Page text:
In the popular consciousness, nothing will be more effective in punishing Russia than sporting sanctions

It is heartening news that Detective Sergeant Nick Bailey has now left hospital, and one hopes that he is on the way to a full recovery after having been poisoned with a nerve agent sent from Russia. Meanwhile, in the corridors of power, the 27 heads of government meeting in Brussels have agreed that it is “highly likely” that Russia was responsible for the Salisbury attack. The EU ambassador has, as a consequence, been recalled.

Yet at the same time, we need to remember that not everyone is singing from the same hymn sheet. Certain European nations are less unsympathetic to Russia, and Mr Juncker recently congratulated Mr Putin on his assuming a new term of office.

These diplomatic manoeuvrings will only have a certain resonance; the sanctions, already in place, and perhaps new ones to come, may well continue to bite, but in the popular consciousness, nothing will be more effective in punishing Russia than sporting sanctions. In this matter, we need to remember our recent history. Nothing hurt the white supremacist regime in South Africa more than international sporting boycotts. And nothing made the British talk about South Africa (and we all did, back in the day, incessantly) as much as the sporting question, starting with the famous case of Basil D’Oliveira.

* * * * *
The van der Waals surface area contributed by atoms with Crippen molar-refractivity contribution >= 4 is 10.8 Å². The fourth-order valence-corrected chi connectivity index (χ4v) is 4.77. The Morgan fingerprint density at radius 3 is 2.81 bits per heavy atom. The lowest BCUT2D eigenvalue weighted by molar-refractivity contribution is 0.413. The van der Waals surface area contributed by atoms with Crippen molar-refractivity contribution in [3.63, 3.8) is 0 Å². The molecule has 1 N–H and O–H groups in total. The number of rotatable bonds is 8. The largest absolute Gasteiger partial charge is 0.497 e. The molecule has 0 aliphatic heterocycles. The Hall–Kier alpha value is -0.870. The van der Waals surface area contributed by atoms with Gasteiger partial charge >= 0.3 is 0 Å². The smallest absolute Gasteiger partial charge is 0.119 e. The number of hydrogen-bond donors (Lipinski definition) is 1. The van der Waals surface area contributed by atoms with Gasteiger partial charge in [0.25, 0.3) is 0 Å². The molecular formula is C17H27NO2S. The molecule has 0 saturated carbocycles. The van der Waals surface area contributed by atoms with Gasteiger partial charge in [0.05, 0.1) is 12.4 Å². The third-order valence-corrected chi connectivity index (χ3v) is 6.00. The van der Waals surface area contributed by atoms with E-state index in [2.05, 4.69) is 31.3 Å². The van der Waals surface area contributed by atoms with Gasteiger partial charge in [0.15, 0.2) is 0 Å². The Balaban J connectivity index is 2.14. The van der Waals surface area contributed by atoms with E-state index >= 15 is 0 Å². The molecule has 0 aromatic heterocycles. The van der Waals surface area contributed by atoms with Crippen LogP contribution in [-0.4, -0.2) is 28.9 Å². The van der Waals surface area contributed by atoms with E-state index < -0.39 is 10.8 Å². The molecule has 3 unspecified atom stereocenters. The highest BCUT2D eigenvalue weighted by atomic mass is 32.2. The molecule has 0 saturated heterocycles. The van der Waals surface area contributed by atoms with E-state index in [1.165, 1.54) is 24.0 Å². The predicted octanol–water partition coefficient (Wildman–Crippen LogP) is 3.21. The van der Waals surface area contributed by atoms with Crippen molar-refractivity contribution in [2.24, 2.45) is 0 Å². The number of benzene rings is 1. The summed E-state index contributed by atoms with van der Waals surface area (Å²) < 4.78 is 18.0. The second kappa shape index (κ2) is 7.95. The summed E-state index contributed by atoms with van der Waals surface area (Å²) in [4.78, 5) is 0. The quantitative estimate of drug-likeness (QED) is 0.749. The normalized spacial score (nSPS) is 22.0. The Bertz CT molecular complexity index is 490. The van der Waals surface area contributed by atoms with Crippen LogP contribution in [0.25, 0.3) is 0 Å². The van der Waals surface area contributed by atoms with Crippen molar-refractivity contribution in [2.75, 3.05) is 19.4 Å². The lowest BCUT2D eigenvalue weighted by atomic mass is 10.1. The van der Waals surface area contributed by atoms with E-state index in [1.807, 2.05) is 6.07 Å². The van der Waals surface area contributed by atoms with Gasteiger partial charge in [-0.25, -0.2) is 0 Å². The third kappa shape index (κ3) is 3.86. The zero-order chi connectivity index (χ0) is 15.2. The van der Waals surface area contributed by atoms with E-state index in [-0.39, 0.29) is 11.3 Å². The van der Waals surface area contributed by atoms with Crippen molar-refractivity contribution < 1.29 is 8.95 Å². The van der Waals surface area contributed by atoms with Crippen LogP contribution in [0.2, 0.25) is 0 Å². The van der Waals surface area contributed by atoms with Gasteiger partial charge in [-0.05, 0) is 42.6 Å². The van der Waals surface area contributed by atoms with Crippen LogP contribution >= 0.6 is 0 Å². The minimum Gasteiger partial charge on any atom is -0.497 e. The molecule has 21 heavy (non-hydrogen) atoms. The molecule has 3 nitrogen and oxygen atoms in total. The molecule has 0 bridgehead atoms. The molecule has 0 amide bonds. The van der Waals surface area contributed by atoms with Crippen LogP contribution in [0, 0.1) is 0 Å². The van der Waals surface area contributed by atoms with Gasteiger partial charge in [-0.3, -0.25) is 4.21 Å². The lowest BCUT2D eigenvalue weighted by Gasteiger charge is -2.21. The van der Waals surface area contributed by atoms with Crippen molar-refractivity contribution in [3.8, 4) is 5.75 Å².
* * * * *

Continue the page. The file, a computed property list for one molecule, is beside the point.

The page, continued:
The Sochi Winter Olympics of 2014 went ahead as planned, and everyone tried to pretend nothing of note was going on in Ukraine, when this was clearly not the case. This sort of charade must not happen again.

The forthcoming World Cup is the perfect opportunity to show, on a popular level, that Britain, and all civilised countries, are outraged by the Salisbury incident. Fans can boycott the event by not travelling to Russia, and the England team could make an eloquent gesture by not taking part.

That would be a sacrifice on the part of the team and football fans: but consider the opposite scenario. What if the England team and the England fans were to go to Russia and pretend all is in fact well, or that somehow Salisbury does not matter? Anyone who thinks that could be acceptable needs to remember Mr Skripal and his daughter, still in intensive care, and DS Nick Bailey. Moreover, the Russian response so far to the Foreign Secretary’s comments of the forthcoming World Cup make it clear that this is one topic on which they are sensitive. We must end the idea of Russian impunity. Sporting sanctions, popularly chosen, are one way to start.